Ireland's Máire Geoghegan Quinn has been handed the newly-created innovation portfolio at the EU executive.
The job is an expanded version of the old science & research post, and comes just months before the first European Innovation Act is due to be published.
The creation of an innovation commissioner has been well flagged, with European Commission President José Manuel Barroso having repeatedly pledged to streamline innovation policy (EurActiv 24/09/09).
Ann Mettler, executive director of the Lisbon Council, a Brussels-based think-tank, said the new role did not come as a surprise and would be "a cross-cutting" portfolio that works across several departments.
"It's important that the new commissioner embodies innovation within the Commission and challenges the conventional wisdom," she said.
One element of the new portfolio which remains unclear is precisely how the move affects the Commission's DG Enterprise – now called 'Industry & Entrepreneurship' – which is currently charged with drafting the Innovation Act.
Mettler said it would be wrong to view the reshuffle as a battle between commissioners, as she expects to see greater "sharing of ownership" in Barroso's new team.
"The old silo approach is the antithesis of innovation," she said. Mettler added that it will be interesting to see who launches the new Innovation Act, and suggested it could be a joint initiative between the commissioners for innovation and industry.
The Commission has also revealed that the new European Institute for Innovation & Technology (EIT) will be run by the education commissioner. This too is an initiative likely to be of interest to Geoghegan Quinn.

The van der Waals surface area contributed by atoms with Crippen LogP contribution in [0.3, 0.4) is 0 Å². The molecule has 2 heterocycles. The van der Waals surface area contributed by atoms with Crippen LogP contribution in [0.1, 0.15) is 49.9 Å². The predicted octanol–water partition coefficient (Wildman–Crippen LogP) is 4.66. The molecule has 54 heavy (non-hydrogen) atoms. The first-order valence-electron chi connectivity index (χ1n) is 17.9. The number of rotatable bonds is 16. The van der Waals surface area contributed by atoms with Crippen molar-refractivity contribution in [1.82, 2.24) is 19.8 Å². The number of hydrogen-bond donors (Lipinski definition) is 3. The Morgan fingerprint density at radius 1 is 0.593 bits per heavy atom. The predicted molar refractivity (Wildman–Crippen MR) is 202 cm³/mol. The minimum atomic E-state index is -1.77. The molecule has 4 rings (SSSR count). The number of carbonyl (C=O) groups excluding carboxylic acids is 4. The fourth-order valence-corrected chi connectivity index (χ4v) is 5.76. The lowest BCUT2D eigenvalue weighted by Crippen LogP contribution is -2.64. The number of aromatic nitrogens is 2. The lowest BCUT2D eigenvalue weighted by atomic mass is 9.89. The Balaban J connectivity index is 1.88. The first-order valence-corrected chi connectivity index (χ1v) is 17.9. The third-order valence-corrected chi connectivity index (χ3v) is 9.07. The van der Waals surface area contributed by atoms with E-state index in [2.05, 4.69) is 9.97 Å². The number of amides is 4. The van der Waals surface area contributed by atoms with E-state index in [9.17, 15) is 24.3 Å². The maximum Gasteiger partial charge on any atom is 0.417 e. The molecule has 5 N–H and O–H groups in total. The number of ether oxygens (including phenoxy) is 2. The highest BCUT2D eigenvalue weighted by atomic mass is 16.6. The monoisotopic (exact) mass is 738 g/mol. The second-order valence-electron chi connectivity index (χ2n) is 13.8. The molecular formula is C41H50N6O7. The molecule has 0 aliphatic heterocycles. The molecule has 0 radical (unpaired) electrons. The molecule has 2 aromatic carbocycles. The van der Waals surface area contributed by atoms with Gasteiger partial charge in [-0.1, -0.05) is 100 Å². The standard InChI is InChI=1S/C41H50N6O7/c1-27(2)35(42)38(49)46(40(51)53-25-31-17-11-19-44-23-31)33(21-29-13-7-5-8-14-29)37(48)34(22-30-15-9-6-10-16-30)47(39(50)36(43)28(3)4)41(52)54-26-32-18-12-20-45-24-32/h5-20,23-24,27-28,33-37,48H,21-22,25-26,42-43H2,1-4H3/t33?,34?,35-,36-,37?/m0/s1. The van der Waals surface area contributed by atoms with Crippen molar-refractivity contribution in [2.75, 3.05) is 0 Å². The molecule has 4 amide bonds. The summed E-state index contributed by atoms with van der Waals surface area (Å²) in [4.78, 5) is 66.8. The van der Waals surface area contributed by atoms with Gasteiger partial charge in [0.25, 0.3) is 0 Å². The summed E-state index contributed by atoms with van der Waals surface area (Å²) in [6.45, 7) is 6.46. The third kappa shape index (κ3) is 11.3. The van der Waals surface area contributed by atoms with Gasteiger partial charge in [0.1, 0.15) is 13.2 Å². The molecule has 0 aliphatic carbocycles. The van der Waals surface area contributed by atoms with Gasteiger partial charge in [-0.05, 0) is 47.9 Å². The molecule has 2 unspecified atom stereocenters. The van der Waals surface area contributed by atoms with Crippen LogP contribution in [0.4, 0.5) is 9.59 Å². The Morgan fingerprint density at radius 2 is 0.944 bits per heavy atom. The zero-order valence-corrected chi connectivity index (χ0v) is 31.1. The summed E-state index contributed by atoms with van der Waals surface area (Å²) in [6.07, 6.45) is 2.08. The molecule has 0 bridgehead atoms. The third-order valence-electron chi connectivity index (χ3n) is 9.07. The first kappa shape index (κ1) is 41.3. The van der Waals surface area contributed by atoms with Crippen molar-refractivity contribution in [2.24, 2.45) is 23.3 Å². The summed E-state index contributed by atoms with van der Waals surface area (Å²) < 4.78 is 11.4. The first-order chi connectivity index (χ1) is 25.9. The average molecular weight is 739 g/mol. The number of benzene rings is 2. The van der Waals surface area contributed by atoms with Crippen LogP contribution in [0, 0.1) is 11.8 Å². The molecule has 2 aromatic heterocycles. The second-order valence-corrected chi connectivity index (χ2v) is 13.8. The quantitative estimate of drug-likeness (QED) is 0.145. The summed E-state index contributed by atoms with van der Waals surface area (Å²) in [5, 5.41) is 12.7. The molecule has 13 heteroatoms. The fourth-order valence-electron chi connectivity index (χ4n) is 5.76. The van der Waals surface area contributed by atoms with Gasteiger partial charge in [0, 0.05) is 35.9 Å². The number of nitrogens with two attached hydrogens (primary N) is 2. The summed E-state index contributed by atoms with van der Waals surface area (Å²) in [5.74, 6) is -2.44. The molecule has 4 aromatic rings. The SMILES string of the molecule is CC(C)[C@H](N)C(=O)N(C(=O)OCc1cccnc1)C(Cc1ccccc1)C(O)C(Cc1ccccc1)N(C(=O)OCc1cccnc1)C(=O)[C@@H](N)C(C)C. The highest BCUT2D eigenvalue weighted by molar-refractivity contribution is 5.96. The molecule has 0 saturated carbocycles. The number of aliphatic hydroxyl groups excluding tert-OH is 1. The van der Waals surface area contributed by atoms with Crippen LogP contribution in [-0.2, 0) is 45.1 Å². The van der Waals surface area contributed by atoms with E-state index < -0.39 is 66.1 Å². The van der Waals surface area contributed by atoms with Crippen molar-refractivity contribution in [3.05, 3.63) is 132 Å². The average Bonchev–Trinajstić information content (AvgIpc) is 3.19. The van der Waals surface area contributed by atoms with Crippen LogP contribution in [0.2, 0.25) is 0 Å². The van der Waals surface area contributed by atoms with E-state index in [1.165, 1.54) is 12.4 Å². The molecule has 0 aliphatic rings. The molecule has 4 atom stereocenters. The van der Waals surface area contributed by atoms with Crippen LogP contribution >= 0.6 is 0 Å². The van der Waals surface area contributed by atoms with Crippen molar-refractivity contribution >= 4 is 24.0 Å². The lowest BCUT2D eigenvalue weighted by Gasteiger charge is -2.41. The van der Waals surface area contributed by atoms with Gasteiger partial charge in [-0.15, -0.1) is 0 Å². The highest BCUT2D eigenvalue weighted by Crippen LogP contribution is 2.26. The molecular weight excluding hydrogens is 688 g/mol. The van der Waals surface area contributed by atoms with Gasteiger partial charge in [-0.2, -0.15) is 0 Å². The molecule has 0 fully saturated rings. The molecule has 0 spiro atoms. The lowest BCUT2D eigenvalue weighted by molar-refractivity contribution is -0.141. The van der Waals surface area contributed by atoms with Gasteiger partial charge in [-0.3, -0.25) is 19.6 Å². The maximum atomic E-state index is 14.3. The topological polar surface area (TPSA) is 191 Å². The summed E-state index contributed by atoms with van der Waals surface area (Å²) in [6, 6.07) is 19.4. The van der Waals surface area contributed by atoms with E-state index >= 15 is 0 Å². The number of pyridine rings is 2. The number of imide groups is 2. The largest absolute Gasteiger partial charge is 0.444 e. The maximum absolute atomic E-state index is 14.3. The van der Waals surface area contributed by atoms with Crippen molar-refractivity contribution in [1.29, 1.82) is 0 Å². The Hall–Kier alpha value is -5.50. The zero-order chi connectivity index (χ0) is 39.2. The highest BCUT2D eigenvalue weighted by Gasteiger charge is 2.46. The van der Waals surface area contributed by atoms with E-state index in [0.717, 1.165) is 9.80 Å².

The EIT is seen as a pet project of President Barroso and has recently moved into its new headquarters in Budapest. The first of its flagship 'Knowledge and Innovation Communities' (KICs) will be announced on 16 December.
The education portfolio has been handed to outgoing Health Commissioner Androulla Vassiliou, who will now be responsible for the Marie Curie Programme unit, which previously rested with DG Research.
Ireland was lobbying for the innovation portfolio, according to the Irish press, and Irish Taoiseach Brian Cowen said Quinn deserved the high-profile position.
"I am delighted to announce today that we have secured the hugely important Research and Innovation portfolio, which resonates very strongly with our own Smart Economy agenda," he said. "It is testament to the calibre of Máire Geoghegan Quinn that she has been allocated this portfolio."
Geoghegan Quinn was a government minister in the late 1980s and early 1990s, and has served two terms at the EU Court of Auditors.
- 11-19 Jan. 2010: Commissioners-designate will appear before the European Parliament.
- 26 Jan. 2010: MEPs vote on whether to accept the commissioners nominated by member states and the European Commission.